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It’s the beginning of the end.
Our nearly week-long stretch of pleasant weather, which saw high temperatures jump from the upper 50s to within a hair of 70—Sea-Tac hit 69 degrees yesterday—will slowly wind to a close tonight as cooler air begins trickling in. By mid-evening, a fresh slate of clouds from the Pacific will also overspread the region, stamping out the rest of our sunshine and setting us up for some overnight rain.
Since February, it’s rained on every weekend but one.
This Saturday and Sunday will make it two.
Dry weather, complete with plenty of sunshine, is in the works over the next several days, with high temperatures this weekend expected to rise well into the 60s. In fact, by Sunday we could be approaching 70 degrees, matching the warmth we saw on Monday.
What’s a little light rain after a month of endless downpours?
Showers are moving into the region this afternoon as a cold front stumbles ashore, moistening the skies over Seattle after a much-appreciated break from the rain. Unlike the deluges of March, however, this system won’t offer much in the way of precipitation, with amounts topping out at a quarter-inch or less the rest of today.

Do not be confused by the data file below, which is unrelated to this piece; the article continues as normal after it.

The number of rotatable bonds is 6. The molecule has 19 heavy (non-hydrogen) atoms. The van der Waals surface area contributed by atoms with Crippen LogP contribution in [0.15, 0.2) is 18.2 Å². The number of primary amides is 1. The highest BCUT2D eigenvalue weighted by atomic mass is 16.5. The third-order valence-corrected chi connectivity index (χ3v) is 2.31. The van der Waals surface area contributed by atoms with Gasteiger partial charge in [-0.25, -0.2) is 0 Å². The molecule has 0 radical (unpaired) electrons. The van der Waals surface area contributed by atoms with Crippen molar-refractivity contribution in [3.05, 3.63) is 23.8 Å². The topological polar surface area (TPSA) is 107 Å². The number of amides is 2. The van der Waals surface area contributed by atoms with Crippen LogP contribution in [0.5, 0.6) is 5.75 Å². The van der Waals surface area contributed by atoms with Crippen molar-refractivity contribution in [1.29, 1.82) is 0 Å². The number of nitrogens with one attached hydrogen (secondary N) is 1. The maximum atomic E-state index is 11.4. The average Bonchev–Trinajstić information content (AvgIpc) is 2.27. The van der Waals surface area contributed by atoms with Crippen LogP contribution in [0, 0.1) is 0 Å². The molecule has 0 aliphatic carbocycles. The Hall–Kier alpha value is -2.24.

For a month bent on topping the charts, this March sure went the extra mile.
After clinching the record for Seattle’s all-time wettest March early Friday afternoon, another inch-plus fell through Saturday night, leaving us with a staggering 9.44 inches this month—leaps and bounds above the previous high-water mark of 8.40 from 1950. In the process, we also bagged our rainiest month in seven years (not since November 2006 has Seattle received a bigger soaking) and broke a daily rainfall record for the third time in the past three weeks.
Into the history books we go.
A strong cold front ripping through the region today has now dumped 0.44 inches in the rain gauge at Sea-Tac Airport—officially making this month the wettest March on record in Seattle, with 8.46 inches and counting.
The soggy month, which will also go down as our dampest since at least December 2010, leapfrogged into first place on the list of all-time wettest Marches, surpassing the previous mark of 8.40 inches from March 1950 while also bumping March 1997 (8.15 inches) down to third. Seattle weather records date back to 1891, when observations were first taken at the Federal Building in downtown Seattle. Since 1945, Sea-Tac Airport has served as the official weather-reporting site for the city.